Once you reach age 65, the superannuation rules change, especially when it comes to contributions. Don’t worry, you can still contribute – you just need to know that the goal posts have moved a little since you were that young, frisky 64 year-old.
Super Contributions Over 65
If you are over age 65, the rules relating to how much you can contribute to super are based on the type of contribution, your age bracket, and whether or not you meet the work test (or work test exemption). An explanation of the work test has been included below.
The three types of contributions you can make to super over age 65 are non-concessional contributions, concessional contributions and downsizer contributions.
The information below defines each of these types of contributions and details how much you can contribute as someone over age 65.
Non-Concessional Contributions Over 65
A non-concessional contribution is a contribution you can make to super with after-tax money. This is usually money you contribute into super from your bank account and do not claim a personal tax deduction for.
If you are under age 67, you are eligible to make non-concessional contributions to super without needing to satisfy the work test.
If you are aged between 67 and 74, you are only able to make non-concessional contributions if you meet the work test or work test exemption.
If you are 75 years or older, you are unable to make non-concessional contributions to super.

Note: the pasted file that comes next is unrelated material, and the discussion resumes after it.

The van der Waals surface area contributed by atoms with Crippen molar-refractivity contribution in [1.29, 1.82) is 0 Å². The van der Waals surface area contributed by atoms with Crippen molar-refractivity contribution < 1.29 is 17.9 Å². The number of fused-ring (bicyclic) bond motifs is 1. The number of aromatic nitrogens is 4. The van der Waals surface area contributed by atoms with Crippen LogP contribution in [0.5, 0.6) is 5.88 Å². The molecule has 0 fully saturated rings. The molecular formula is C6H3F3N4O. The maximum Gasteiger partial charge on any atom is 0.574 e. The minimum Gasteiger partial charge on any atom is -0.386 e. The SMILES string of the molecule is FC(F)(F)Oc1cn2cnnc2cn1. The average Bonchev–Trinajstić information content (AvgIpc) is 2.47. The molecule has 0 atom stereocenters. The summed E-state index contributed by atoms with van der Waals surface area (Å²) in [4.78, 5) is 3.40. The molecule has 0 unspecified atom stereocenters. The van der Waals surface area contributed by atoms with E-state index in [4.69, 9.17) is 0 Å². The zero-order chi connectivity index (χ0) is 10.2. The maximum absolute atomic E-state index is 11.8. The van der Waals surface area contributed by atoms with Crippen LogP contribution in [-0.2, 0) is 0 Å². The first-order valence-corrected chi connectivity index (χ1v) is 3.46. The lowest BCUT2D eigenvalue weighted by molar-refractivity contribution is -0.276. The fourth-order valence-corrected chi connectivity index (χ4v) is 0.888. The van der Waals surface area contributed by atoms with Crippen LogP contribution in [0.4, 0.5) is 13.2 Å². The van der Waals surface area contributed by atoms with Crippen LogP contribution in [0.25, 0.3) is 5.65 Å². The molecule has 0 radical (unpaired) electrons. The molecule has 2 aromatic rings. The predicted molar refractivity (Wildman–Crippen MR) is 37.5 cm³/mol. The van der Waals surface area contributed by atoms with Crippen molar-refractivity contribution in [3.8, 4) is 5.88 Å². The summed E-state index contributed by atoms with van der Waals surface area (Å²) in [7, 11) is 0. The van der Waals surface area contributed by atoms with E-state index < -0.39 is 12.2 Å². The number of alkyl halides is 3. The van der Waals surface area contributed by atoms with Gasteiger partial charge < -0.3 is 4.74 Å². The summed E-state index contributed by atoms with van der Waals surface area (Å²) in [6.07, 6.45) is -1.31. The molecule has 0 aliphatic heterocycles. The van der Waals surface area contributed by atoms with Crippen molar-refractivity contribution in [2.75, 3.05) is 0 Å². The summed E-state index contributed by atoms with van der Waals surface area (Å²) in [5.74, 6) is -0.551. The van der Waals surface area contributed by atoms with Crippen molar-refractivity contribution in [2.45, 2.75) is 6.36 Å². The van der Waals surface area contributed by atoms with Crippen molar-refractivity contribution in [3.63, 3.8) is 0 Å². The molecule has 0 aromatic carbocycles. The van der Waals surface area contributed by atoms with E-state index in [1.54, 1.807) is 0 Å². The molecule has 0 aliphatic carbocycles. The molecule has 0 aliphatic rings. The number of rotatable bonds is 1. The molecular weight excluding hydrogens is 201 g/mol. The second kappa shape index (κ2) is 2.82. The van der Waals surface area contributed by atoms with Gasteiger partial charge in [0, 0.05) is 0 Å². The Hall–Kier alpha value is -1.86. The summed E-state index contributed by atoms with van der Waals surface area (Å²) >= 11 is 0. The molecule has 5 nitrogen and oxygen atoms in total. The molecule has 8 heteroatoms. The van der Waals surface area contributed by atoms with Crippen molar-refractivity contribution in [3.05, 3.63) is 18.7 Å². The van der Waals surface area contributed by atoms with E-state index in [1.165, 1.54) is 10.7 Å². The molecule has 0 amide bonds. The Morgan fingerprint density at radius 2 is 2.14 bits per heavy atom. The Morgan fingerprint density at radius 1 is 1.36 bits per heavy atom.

The non-concessional contribution cap is $110,000. This is the maximum amount you are able to contribute to super in one financial year. However, if you had a total super balance of $1.7 million or more on 30 June of last financial year, you are unable to make any further non-concessional contributions to super.
Related article: Contributing to Super After Retirement
Concessional Contributions Over 65
A concessional contribution is a contribution that has been made to superannuation and someone has claimed a tax deduction for it. These include employer superannuation guarantee payments, salary sacrifice contributions and personal concessional contributions. They are classified as concessional contributions because either you or your employer has claimed a tax deduction for making the contribution.
Regardless of your age, your employer is required to make mandated employer contributions into your account in respect of your earned wage or salary.
If you are under age 67, you are permitted to make salary sacrifice or personal concessional contributions without meeting the work test.
If you are aged between 67 and 74, you are only able to make salary sacrifice and personal concessional contributions if you meet the work test or work test exemption.
If you are 75 years or older, you are unable to make personal concessional or salary sacrifice contributions to super.
The concessional contribution cap is $27,500. This is the maximum amount you are able to contribute to super in one financial year. However, you may be able to utilise any unused portion of your concessional contribution cap that has been carried-over from previous financial years.